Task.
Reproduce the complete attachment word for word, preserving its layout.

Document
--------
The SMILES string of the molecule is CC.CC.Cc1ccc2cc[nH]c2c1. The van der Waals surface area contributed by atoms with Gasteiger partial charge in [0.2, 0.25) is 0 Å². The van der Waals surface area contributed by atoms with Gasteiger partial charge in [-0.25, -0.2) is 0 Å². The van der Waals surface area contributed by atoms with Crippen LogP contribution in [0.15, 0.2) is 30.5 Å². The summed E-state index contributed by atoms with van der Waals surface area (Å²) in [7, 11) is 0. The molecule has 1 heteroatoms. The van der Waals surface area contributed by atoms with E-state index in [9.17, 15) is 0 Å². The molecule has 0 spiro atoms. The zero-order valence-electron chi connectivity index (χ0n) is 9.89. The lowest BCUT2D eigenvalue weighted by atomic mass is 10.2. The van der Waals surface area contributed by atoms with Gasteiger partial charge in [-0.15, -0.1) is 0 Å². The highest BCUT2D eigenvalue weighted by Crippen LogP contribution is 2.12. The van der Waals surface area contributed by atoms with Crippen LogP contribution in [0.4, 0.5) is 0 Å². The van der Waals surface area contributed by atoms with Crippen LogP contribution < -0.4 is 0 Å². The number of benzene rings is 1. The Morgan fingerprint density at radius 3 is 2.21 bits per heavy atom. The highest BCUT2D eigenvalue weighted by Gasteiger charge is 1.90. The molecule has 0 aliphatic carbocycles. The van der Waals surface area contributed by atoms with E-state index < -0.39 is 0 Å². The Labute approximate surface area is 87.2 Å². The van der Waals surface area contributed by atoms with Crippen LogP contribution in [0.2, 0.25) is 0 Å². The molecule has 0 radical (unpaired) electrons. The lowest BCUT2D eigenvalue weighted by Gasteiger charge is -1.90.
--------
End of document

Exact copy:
The SMILES string of the molecule is CC.CC.Cc1ccc2cc[nH]c2c1. The van der Waals surface area contributed by atoms with Gasteiger partial charge in [0.2, 0.25) is 0 Å². The van der Waals surface area contributed by atoms with Gasteiger partial charge in [-0.25, -0.2) is 0 Å². The van der Waals surface area contributed by atoms with Crippen LogP contribution in [0.15, 0.2) is 30.5 Å². The summed E-state index contributed by atoms with van der Waals surface area (Å²) in [7, 11) is 0. The molecule has 1 heteroatoms. The van der Waals surface area contributed by atoms with E-state index in [9.17, 15) is 0 Å². The molecule has 0 spiro atoms. The zero-order valence-electron chi connectivity index (χ0n) is 9.89. The lowest BCUT2D eigenvalue weighted by atomic mass is 10.2. The van der Waals surface area contributed by atoms with Gasteiger partial charge in [-0.15, -0.1) is 0 Å². The highest BCUT2D eigenvalue weighted by Crippen LogP contribution is 2.12. The van der Waals surface area contributed by atoms with Crippen LogP contribution in [0.4, 0.5) is 0 Å². The van der Waals surface area contributed by atoms with Crippen LogP contribution < -0.4 is 0 Å². The number of benzene rings is 1. The Morgan fingerprint density at radius 3 is 2.21 bits per heavy atom. The highest BCUT2D eigenvalue weighted by Gasteiger charge is 1.90. The molecule has 0 aliphatic carbocycles. The van der Waals surface area contributed by atoms with E-state index < -0.39 is 0 Å². The Labute approximate surface area is 87.2 Å². The van der Waals surface area contributed by atoms with Crippen LogP contribution in [0.2, 0.25) is 0 Å². The molecule has 0 radical (unpaired) electrons. The lowest BCUT2D eigenvalue weighted by Gasteiger charge is -1.90.